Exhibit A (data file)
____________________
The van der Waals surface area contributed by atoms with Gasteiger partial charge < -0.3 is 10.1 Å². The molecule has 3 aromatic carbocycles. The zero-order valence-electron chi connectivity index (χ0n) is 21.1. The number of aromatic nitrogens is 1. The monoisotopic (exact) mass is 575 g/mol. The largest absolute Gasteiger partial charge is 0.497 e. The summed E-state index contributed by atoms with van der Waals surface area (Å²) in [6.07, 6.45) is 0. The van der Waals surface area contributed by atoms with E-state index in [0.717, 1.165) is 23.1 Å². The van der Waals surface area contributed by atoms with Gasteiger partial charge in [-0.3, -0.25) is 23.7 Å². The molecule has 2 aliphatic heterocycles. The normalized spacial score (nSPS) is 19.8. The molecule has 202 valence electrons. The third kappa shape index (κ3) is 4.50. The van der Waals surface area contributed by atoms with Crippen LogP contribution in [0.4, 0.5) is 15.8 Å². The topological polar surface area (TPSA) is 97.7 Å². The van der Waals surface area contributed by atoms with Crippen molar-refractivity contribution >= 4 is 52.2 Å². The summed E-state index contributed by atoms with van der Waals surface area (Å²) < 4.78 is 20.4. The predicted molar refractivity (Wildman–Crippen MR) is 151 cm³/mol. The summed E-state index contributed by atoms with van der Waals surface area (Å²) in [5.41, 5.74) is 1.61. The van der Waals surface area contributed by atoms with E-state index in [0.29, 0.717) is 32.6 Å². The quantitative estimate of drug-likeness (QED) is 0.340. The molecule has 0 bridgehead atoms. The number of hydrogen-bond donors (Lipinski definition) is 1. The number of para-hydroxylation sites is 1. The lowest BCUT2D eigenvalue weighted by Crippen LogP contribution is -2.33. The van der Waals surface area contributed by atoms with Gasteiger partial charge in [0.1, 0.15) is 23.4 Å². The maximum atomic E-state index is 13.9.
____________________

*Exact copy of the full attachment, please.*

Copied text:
The van der Waals surface area contributed by atoms with Gasteiger partial charge < -0.3 is 10.1 Å². The molecule has 3 aromatic carbocycles. The zero-order valence-electron chi connectivity index (χ0n) is 21.1. The number of aromatic nitrogens is 1. The monoisotopic (exact) mass is 575 g/mol. The largest absolute Gasteiger partial charge is 0.497 e. The summed E-state index contributed by atoms with van der Waals surface area (Å²) in [6.07, 6.45) is 0. The van der Waals surface area contributed by atoms with E-state index in [0.717, 1.165) is 23.1 Å². The van der Waals surface area contributed by atoms with Gasteiger partial charge in [-0.3, -0.25) is 23.7 Å². The molecule has 2 aliphatic heterocycles. The normalized spacial score (nSPS) is 19.8. The molecule has 202 valence electrons. The third kappa shape index (κ3) is 4.50. The van der Waals surface area contributed by atoms with Crippen LogP contribution in [0.4, 0.5) is 15.8 Å². The topological polar surface area (TPSA) is 97.7 Å². The van der Waals surface area contributed by atoms with Crippen molar-refractivity contribution >= 4 is 52.2 Å². The summed E-state index contributed by atoms with van der Waals surface area (Å²) < 4.78 is 20.4. The predicted molar refractivity (Wildman–Crippen MR) is 151 cm³/mol. The summed E-state index contributed by atoms with van der Waals surface area (Å²) in [5.41, 5.74) is 1.61. The van der Waals surface area contributed by atoms with E-state index in [0.29, 0.717) is 32.6 Å². The quantitative estimate of drug-likeness (QED) is 0.340. The molecule has 0 bridgehead atoms. The number of hydrogen-bond donors (Lipinski definition) is 1. The number of para-hydroxylation sites is 1. The lowest BCUT2D eigenvalue weighted by Crippen LogP contribution is -2.33. The van der Waals surface area contributed by atoms with Gasteiger partial charge in [0.1, 0.15) is 23.4 Å². The maximum atomic E-state index is 13.9.